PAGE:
Searching for my lost login code
    Some people say that there’s an admin to blame, but I know,
    It’s my own damn fault”

    Otherwise, not much. Ordered a few things. Got the car checked over and the title transferred to our friend. She will come pick it up once insurance has been changed over, and we’ll switch the plates. Filled its gas tank and replaced the stash of “personal” emergency items well-meaning husband removed from the glove box. (Insert eye roll here) I’ll tell him they’re just in case someone has to treat a bullet wound in the field someday…

    Have concluded that the bakeries from which I requested plastic buckets aren’t going to be calling me, so I guess I’ll just buy some. Kids’ leaf lettuce is growing like crazy in their little cups! Electricians have us on the schedule but still haven’t sent the actual quote…rrrr, I kinda need that. Tried a few new recipes with storage foods. The black bean brownies (I know, I know, crazy) were a huge hit even with my carnivorous husband! What is this rabbit hole I’ve fallen down??? Figuring out how to cook dried beans so that the skins can be easily removed for hummus/dips. The first batch was a mushy disaster.

    Husband showed me how to clear and function-check the new rifle, late one night after kiddos’ bedtime. (It was nice to see him engaged with a person and a physical task, as he’s spent the week totally distracted by the “Seashell” in his ears listening to the RNC and ENDLESS analysis. 🙁 ) I practiced a few times so I remember the steps, but I don’t want to engrain it in muscle memory until my hand heals fully and I’m doing it how I will do it for real. One finger has scarred over and the other is nearly there but still too stiff/swollen to bend completely. I’m using it, but it’s sore. Good thing I’m not leading worship from the piano nowadays!….

    Have a peaceful, productive week, friends! I think of you often throughout the week and send up prayers for your requests.

    1. Hey Bear! The Margaritaville parody was the funniest thing I’ve all week! When do we get the rest of the verses?

      Bear and Lily, on my cukes, I only grow the pickling kind so I don’t have to peel them. I don’t juice mine or anything before I freeze, I just slice ’em and put them in the freezer. They make great afternoon smoothies with strawberry protein powder and lemon juice.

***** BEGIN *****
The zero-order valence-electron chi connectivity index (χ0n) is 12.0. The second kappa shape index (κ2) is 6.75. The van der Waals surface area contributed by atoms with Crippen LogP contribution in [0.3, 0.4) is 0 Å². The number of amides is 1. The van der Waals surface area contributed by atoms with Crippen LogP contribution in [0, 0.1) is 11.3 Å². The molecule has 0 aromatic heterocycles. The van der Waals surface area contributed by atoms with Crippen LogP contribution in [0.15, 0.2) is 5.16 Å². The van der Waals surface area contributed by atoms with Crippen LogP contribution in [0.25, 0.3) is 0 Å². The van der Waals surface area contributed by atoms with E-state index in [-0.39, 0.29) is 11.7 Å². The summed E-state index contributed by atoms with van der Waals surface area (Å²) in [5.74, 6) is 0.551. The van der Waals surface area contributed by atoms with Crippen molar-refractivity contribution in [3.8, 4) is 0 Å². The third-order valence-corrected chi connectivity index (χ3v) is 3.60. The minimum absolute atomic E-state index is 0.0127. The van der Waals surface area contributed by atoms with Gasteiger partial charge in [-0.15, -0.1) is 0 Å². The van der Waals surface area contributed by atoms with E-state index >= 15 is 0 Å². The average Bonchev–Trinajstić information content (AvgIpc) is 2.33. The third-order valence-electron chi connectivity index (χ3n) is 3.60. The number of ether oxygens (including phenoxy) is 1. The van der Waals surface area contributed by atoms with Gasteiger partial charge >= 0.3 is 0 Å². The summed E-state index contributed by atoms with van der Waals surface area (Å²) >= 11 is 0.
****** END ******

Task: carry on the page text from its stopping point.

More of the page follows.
1. My cucumbers have quite the developed seeds. I don’t like the seeds. Therefore I must peel and gut the cukes. But, I will remember that I can freeze chunk of cucumber in the future. 😉

        A very entertaining read of your week, as always, St. Funogas.

        D*&%n rat!!! Kill it! Quick! ;-0

        Thank you so much for your wonderful input each week.

        1. A.Lily…”peel and gut”…our veggies is sounding like critters with legs, hahaha…

          Rats…invisible or walking around wreaking havoc on our world means I am think “wack a mole” is appropriate.

          Margaritaville parody …good one Bear! (Hope you have few moments for yourself this weekend! After our “hurricane in the heartland” I have realized how important those little respites can be! )AND, how much the little things add up and keep moral going.)

          Animal House…you are one of the most industrious individuals, even being held up by any number of physical setbacks! You inspire and motivate me, THANKS!

          May I beg a few prayers for divine guidance on a possible future surgery please…the timing with uncertain months ahead is making plain to me how important it is to stay in the protective center of God’s plan! (That’s the “in the shelter of His wings” that I am practicing even more deliberately than ever before and is the safety net we all need to be certain of as we move forward in preparation.)

          P.S. A.Lily…do you ever sleep? You are mentoring more of us than you know each Saturday,THANKS!!!

          1. Joyce,

            I do sleep. I sleep from around 10:30PM to 6AM, usually. I’m happiest with seven hours of sleep. But, I can play with the bed time and wake up time in either direction.

            Lately, however, the past three or four days, I’ve been waking up at 4:30 for no particular reason. I do not ever use an alarm. I just let my body tell me when to sleep and for how long. As a matter of fact, if I don’t wake up naturally, meaning someone or something wakes me up, I’m a terrible grump. Don’t wake me up unless it’s a true emergency. 😉

            As for mentoring you all, that scares me, since I hardly feel qualified. I’m just doing what I love best and learning with you and sharing it each week. I learn from all of you, also. And I am very thankful and interested in all of your experiences. May the Lord God guide me to experience the things and teachings He would have me to experience and to write as He would have me write to you. This is my heart.

            May you have a blessed week, Joyce.


      2. Don’t know the reason
        They won’t eat their peas and
        Nothing to do but clean up this thrown goo

        But God says they’re blessings
        Despite all the stress and
        When they’re asleep then I’ll think so too

        Wastin’ away in distance learning land
        Searchin’ for my lost celllll phoooone
        Some people claim that there’s a toddler to blaaaame
        Now I think, oh it could be my fault


        1. She blew out her diaper
          So quick! gotta wipe her
          Finish this change ‘fore the next one explodes

          He won’t do his homework